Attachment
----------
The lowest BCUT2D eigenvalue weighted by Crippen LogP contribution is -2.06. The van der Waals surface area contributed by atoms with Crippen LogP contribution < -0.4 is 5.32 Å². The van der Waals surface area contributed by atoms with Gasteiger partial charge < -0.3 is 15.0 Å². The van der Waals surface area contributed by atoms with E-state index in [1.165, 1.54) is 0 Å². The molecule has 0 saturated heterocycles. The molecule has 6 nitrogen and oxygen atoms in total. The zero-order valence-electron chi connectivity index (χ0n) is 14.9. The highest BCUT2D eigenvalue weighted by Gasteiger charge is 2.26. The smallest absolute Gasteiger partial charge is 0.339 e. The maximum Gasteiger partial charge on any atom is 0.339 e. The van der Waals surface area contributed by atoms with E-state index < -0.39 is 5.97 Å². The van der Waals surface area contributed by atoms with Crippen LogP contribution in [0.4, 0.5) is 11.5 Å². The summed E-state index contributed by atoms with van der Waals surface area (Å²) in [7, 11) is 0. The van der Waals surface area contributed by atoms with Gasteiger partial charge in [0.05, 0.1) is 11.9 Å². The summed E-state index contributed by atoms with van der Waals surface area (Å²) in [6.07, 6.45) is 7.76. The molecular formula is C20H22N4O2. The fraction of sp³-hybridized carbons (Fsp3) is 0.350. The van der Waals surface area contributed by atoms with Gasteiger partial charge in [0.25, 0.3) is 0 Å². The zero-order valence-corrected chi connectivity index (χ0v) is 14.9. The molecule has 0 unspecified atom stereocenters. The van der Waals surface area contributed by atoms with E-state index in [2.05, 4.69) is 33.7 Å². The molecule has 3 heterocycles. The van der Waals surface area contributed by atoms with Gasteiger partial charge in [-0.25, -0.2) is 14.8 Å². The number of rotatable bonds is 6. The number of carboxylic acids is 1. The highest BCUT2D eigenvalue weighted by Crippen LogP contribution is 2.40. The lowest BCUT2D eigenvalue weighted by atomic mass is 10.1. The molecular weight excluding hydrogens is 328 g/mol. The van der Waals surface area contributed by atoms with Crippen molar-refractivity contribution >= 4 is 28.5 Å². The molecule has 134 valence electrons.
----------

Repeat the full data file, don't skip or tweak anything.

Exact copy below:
The lowest BCUT2D eigenvalue weighted by Crippen LogP contribution is -2.06. The van der Waals surface area contributed by atoms with Crippen LogP contribution < -0.4 is 5.32 Å². The van der Waals surface area contributed by atoms with Gasteiger partial charge < -0.3 is 15.0 Å². The van der Waals surface area contributed by atoms with E-state index in [1.165, 1.54) is 0 Å². The molecule has 0 saturated heterocycles. The molecule has 6 nitrogen and oxygen atoms in total. The zero-order valence-electron chi connectivity index (χ0n) is 14.9. The highest BCUT2D eigenvalue weighted by Gasteiger charge is 2.26. The smallest absolute Gasteiger partial charge is 0.339 e. The maximum Gasteiger partial charge on any atom is 0.339 e. The van der Waals surface area contributed by atoms with E-state index < -0.39 is 5.97 Å². The van der Waals surface area contributed by atoms with Crippen LogP contribution in [0.4, 0.5) is 11.5 Å². The summed E-state index contributed by atoms with van der Waals surface area (Å²) in [7, 11) is 0. The van der Waals surface area contributed by atoms with Gasteiger partial charge in [0.05, 0.1) is 11.9 Å². The summed E-state index contributed by atoms with van der Waals surface area (Å²) in [6.07, 6.45) is 7.76. The molecular formula is C20H22N4O2. The fraction of sp³-hybridized carbons (Fsp3) is 0.350. The van der Waals surface area contributed by atoms with Gasteiger partial charge in [0.25, 0.3) is 0 Å². The zero-order valence-corrected chi connectivity index (χ0v) is 14.9. The molecule has 0 unspecified atom stereocenters. The van der Waals surface area contributed by atoms with E-state index in [2.05, 4.69) is 33.7 Å². The molecule has 3 heterocycles. The van der Waals surface area contributed by atoms with Gasteiger partial charge in [-0.25, -0.2) is 14.8 Å². The number of rotatable bonds is 6. The number of carboxylic acids is 1. The highest BCUT2D eigenvalue weighted by Crippen LogP contribution is 2.40. The lowest BCUT2D eigenvalue weighted by atomic mass is 10.1. The molecular weight excluding hydrogens is 328 g/mol. The van der Waals surface area contributed by atoms with Crippen molar-refractivity contribution >= 4 is 28.5 Å². The molecule has 134 valence electrons.